NMR RELAXATION METHODS TO DETECT PROTEIN DYNAMICS: EVALUATION OF ACCURACY, IMPROVEMENT OF THE METHODOLOGY, AND ITS APPLICATION

Publication Year:
2013
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Repository URL:
http://d-scholarship.pitt.edu/id/eprint/19656
Pitt D-Scholarship Id:
19656
Author(s):
Wazo Myint
thesis / dissertation description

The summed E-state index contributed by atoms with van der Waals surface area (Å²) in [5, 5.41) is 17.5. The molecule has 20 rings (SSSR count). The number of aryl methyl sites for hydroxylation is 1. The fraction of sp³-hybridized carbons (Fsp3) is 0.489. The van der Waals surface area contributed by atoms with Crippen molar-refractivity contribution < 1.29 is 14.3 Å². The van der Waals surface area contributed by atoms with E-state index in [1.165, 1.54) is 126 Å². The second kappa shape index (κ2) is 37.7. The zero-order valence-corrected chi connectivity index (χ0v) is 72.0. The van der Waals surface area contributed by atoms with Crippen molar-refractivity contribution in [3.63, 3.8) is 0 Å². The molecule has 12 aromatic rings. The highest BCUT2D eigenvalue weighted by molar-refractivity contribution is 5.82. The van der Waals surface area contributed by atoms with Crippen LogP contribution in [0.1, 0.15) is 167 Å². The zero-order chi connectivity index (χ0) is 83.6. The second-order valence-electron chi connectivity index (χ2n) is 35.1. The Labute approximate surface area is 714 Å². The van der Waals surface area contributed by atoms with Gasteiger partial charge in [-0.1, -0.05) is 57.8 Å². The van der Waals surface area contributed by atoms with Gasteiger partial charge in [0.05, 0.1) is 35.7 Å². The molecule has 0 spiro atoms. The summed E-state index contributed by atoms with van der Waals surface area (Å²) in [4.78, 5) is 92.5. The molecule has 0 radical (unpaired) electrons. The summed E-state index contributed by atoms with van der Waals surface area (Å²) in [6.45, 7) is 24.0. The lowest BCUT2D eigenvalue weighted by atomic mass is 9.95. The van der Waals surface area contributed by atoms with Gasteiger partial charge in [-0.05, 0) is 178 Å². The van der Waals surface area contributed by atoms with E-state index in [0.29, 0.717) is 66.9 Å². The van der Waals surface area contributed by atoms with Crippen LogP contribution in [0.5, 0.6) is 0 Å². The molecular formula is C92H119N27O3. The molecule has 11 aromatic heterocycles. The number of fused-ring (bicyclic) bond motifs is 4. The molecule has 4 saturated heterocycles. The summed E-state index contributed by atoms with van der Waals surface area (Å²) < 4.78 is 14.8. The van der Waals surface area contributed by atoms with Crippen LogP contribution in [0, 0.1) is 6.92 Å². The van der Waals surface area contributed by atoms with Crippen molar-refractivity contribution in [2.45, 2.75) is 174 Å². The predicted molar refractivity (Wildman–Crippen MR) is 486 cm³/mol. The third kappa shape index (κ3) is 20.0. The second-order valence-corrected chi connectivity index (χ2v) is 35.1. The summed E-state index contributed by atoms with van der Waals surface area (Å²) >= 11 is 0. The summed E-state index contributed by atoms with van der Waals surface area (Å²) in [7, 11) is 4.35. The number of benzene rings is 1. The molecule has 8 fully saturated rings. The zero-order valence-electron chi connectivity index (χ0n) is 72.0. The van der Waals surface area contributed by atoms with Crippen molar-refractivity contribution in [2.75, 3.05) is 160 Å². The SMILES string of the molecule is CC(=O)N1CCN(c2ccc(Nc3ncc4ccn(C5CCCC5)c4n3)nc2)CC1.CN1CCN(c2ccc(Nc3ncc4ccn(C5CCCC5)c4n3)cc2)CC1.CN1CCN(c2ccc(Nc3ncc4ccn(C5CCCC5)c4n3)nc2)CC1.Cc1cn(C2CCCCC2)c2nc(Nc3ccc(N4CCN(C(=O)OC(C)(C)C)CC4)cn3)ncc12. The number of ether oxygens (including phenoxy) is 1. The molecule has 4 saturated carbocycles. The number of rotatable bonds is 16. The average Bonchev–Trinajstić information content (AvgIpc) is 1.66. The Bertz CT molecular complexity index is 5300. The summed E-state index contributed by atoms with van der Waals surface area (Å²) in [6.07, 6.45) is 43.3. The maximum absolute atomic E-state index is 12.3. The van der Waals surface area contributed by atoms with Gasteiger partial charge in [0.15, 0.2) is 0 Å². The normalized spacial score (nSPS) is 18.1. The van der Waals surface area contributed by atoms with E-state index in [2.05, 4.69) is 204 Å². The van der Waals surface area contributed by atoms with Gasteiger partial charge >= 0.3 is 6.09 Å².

Proteins are dynamic molecules whose ability to undergo conformational changes and fluctuations can impact their biological function, such as enzyme catalysis and substrate recognition. Mutations or perturbations that do not significantly change protein structure can often have a significant effect on the function by disrupting important internal motions and conformational states. Due to the importance of protein dynamics on function, dynamics have been extensively studied by many different biophysical methods as well as computational means. One of the methods to characterize protein dynamics is by nuclear magnetic resonance (NMR) spectroscopy. NMR spectroscopy is a powerful tool for the characterization of the structure as well as the dynamics of biological molecules. In particular, NMR relaxation experiments have been used to characterize protein motion in a wide range of timescales ranging from sub-nano second (ns) motions up to millisecond (ms) and above. Recent advances in instrumentation, such as the introduction of commercially available cryogenic probes and higher field static magnets (with 1H Larmor frequency of 900 MHz and above), have increased the sensitivity of NMR experiments. However, reevaluation of the methods used in NMR relaxation experiments and the analysis of the data is required to confirm whether the same experimental methods remain valid for the improved instrumentation. In this thesis, the NMR relaxation experiments were evaluated and improvements in the experimental aspects and the analysis of the NMR relaxation data are made for high resolution NMR experiments. In addition, NMR relaxation experiments were used to investigate the dynamics of the Sarcoplasmic Reticulum Ca2+ ATPase and the Human Immunodeficiency Virus Type 1 Protease wild-type (WT) and mutant forms.